Keith Duggan with a great interview with Pat McCabe, author of The Butcher Boy
, and founder of the Flat Lake Festival (check out the Radio Butty blog) and an exponent of Patrick Kavannagh’s ideas around the conjunction of the parochial with the universal. It’s worth reading it all, but this bit is worth quoting:
…the thing I notice is that Clones is a real Protestant town, he says. It wasnt the ascendancy, it was the middle-class merchant Protestantism I was familiar with the solicitors, the butchers, that sort of thing. It was probably coming to an end when I was growing up, but you could still feel a real sense of order. And it was probably one of the great missed opportunities in Ireland, the fusion of Catholic and Protestant, in that the Protestant natural sense of order and civic duty would have been a good mix. I often think the artistic process is like that: a good editor, which is the Protestant side of your mind, and then this mad lunatic going around setting fire to things, which is the Catholic side, the imagination.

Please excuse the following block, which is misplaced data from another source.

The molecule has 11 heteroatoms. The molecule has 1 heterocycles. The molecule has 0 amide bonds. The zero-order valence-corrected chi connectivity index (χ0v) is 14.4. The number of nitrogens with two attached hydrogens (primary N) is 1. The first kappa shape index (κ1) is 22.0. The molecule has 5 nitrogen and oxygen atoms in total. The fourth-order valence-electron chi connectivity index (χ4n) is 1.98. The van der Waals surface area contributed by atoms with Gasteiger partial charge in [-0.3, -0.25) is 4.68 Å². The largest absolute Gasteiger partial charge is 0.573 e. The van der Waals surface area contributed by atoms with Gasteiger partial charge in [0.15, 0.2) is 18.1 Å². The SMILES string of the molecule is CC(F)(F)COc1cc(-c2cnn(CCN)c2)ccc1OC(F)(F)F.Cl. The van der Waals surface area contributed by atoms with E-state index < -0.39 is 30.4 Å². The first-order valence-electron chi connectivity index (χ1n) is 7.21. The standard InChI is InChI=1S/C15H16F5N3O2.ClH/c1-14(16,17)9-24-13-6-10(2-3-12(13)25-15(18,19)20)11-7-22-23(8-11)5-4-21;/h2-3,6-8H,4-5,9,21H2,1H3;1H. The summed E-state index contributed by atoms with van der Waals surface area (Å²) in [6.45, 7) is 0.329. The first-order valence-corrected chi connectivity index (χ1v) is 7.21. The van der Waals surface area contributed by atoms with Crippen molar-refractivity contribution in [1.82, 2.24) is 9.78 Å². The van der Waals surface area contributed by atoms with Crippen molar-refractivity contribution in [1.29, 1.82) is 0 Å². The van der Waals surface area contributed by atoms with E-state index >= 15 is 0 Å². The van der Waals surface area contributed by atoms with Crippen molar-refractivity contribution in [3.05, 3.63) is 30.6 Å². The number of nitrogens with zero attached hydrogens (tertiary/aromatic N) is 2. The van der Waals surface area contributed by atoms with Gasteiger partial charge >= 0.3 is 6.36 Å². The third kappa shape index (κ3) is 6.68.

Mick is founding editor of Slugger. He has written papers on the impacts of the Internet on politics and the wider media and is a regular guest and speaking events across Ireland, the UK and Europe. Twitter: @MickFealty
Living History 1968-74
A unique, once-in-a-lifetime 10-week course at Stranmillis University College Belfast featuring live, in-depth interviews with leading figures from this tumultuous era in Northern Ireland’s cultural and political history.
Live interviews with: Bernadette McAliskey, Austin Currie, Brid Rogers, Baroness Blood, Dennis Bradley, Baroness Paisley, Lord Kilclooney, Tim McGarry, Danny Morrison, Sir Kenneth Bloomfield and others…